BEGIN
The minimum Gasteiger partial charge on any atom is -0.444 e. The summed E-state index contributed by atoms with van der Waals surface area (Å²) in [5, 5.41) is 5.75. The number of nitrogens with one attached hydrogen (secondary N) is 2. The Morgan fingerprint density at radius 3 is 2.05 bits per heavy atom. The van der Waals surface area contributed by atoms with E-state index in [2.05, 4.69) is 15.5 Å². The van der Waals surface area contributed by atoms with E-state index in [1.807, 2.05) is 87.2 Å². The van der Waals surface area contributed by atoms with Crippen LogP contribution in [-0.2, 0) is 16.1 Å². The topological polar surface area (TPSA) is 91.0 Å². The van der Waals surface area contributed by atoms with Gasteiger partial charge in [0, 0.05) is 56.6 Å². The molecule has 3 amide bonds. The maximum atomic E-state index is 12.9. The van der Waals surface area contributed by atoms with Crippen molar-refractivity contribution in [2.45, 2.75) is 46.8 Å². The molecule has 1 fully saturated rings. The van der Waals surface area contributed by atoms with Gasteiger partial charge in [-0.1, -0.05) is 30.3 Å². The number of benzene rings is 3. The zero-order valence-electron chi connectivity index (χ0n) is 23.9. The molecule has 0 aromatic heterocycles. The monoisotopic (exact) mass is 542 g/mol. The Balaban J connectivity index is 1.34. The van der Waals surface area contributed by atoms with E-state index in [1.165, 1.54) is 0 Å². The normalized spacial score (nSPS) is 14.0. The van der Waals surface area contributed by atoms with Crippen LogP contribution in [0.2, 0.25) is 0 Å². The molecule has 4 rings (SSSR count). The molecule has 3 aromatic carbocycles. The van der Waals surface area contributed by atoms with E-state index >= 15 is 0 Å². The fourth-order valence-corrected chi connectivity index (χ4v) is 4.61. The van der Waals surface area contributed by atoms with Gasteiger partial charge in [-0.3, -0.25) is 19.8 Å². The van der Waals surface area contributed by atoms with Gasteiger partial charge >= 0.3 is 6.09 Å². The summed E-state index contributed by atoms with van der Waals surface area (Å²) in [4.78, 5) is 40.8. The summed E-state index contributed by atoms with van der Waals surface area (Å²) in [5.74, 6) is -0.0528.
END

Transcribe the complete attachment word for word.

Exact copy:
The minimum Gasteiger partial charge on any atom is -0.444 e. The summed E-state index contributed by atoms with van der Waals surface area (Å²) in [5, 5.41) is 5.75. The number of nitrogens with one attached hydrogen (secondary N) is 2. The Morgan fingerprint density at radius 3 is 2.05 bits per heavy atom. The van der Waals surface area contributed by atoms with E-state index in [2.05, 4.69) is 15.5 Å². The van der Waals surface area contributed by atoms with E-state index in [1.807, 2.05) is 87.2 Å². The van der Waals surface area contributed by atoms with Crippen LogP contribution in [-0.2, 0) is 16.1 Å². The topological polar surface area (TPSA) is 91.0 Å². The van der Waals surface area contributed by atoms with Gasteiger partial charge in [0, 0.05) is 56.6 Å². The molecule has 3 amide bonds. The maximum atomic E-state index is 12.9. The van der Waals surface area contributed by atoms with Crippen molar-refractivity contribution in [2.45, 2.75) is 46.8 Å². The molecule has 1 fully saturated rings. The van der Waals surface area contributed by atoms with Gasteiger partial charge in [-0.1, -0.05) is 30.3 Å². The number of benzene rings is 3. The zero-order valence-electron chi connectivity index (χ0n) is 23.9. The molecule has 0 aromatic heterocycles. The monoisotopic (exact) mass is 542 g/mol. The Balaban J connectivity index is 1.34. The van der Waals surface area contributed by atoms with E-state index in [1.165, 1.54) is 0 Å². The normalized spacial score (nSPS) is 14.0. The van der Waals surface area contributed by atoms with Crippen LogP contribution in [0.2, 0.25) is 0 Å². The molecule has 4 rings (SSSR count). The molecule has 3 aromatic carbocycles. The van der Waals surface area contributed by atoms with E-state index >= 15 is 0 Å². The fourth-order valence-corrected chi connectivity index (χ4v) is 4.61. The van der Waals surface area contributed by atoms with Gasteiger partial charge in [-0.3, -0.25) is 19.8 Å². The van der Waals surface area contributed by atoms with Gasteiger partial charge >= 0.3 is 6.09 Å². The summed E-state index contributed by atoms with van der Waals surface area (Å²) in [4.78, 5) is 40.8. The summed E-state index contributed by atoms with van der Waals surface area (Å²) in [5.74, 6) is -0.0528.